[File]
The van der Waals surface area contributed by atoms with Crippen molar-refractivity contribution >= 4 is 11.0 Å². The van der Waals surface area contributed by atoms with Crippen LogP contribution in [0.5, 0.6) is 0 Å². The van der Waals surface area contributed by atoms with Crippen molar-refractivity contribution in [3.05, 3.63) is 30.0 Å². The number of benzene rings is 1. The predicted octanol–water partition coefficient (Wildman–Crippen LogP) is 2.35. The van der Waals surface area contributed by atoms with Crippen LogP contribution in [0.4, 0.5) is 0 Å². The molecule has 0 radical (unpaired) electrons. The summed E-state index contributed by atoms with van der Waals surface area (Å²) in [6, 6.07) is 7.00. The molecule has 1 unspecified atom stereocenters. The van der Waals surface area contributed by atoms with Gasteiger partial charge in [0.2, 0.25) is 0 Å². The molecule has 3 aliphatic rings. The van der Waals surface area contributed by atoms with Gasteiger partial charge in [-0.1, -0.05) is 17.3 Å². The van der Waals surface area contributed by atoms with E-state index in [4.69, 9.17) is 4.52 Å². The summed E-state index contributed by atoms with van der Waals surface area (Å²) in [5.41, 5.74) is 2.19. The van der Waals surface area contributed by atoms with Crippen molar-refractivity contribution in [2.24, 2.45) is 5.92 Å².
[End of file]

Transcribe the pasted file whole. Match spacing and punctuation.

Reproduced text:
The van der Waals surface area contributed by atoms with Crippen molar-refractivity contribution >= 4 is 11.0 Å². The van der Waals surface area contributed by atoms with Crippen LogP contribution in [0.5, 0.6) is 0 Å². The van der Waals surface area contributed by atoms with Crippen molar-refractivity contribution in [3.05, 3.63) is 30.0 Å². The number of benzene rings is 1. The predicted octanol–water partition coefficient (Wildman–Crippen LogP) is 2.35. The van der Waals surface area contributed by atoms with Crippen LogP contribution in [0.4, 0.5) is 0 Å². The molecule has 0 radical (unpaired) electrons. The summed E-state index contributed by atoms with van der Waals surface area (Å²) in [6, 6.07) is 7.00. The molecule has 1 unspecified atom stereocenters. The van der Waals surface area contributed by atoms with Gasteiger partial charge in [0.2, 0.25) is 0 Å². The molecule has 3 aliphatic rings. The van der Waals surface area contributed by atoms with Gasteiger partial charge in [-0.1, -0.05) is 17.3 Å². The van der Waals surface area contributed by atoms with E-state index in [4.69, 9.17) is 4.52 Å². The summed E-state index contributed by atoms with van der Waals surface area (Å²) in [5.41, 5.74) is 2.19. The van der Waals surface area contributed by atoms with Crippen molar-refractivity contribution in [2.24, 2.45) is 5.92 Å².